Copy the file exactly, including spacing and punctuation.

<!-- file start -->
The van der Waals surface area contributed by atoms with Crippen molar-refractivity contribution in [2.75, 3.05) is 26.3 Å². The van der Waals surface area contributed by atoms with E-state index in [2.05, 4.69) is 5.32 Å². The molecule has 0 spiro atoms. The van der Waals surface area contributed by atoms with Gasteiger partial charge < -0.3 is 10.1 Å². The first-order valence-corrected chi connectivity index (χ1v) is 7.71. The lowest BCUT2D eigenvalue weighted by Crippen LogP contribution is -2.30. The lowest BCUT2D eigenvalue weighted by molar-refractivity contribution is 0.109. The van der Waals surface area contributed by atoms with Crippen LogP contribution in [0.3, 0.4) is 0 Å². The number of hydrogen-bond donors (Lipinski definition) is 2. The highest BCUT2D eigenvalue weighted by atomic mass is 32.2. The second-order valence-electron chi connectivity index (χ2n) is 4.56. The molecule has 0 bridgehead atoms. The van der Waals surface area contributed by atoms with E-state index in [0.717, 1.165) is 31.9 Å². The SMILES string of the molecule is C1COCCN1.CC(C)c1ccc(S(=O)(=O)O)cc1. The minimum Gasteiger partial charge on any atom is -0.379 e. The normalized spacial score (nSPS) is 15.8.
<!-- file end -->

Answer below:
The van der Waals surface area contributed by atoms with Crippen molar-refractivity contribution in [2.75, 3.05) is 26.3 Å². The van der Waals surface area contributed by atoms with E-state index in [2.05, 4.69) is 5.32 Å². The molecule has 0 spiro atoms. The van der Waals surface area contributed by atoms with Gasteiger partial charge < -0.3 is 10.1 Å². The first-order valence-corrected chi connectivity index (χ1v) is 7.71. The lowest BCUT2D eigenvalue weighted by Crippen LogP contribution is -2.30. The lowest BCUT2D eigenvalue weighted by molar-refractivity contribution is 0.109. The van der Waals surface area contributed by atoms with Crippen LogP contribution in [0.3, 0.4) is 0 Å². The number of hydrogen-bond donors (Lipinski definition) is 2. The highest BCUT2D eigenvalue weighted by atomic mass is 32.2. The second-order valence-electron chi connectivity index (χ2n) is 4.56. The molecule has 0 bridgehead atoms. The van der Waals surface area contributed by atoms with E-state index in [0.717, 1.165) is 31.9 Å². The SMILES string of the molecule is C1COCCN1.CC(C)c1ccc(S(=O)(=O)O)cc1. The minimum Gasteiger partial charge on any atom is -0.379 e. The normalized spacial score (nSPS) is 15.8.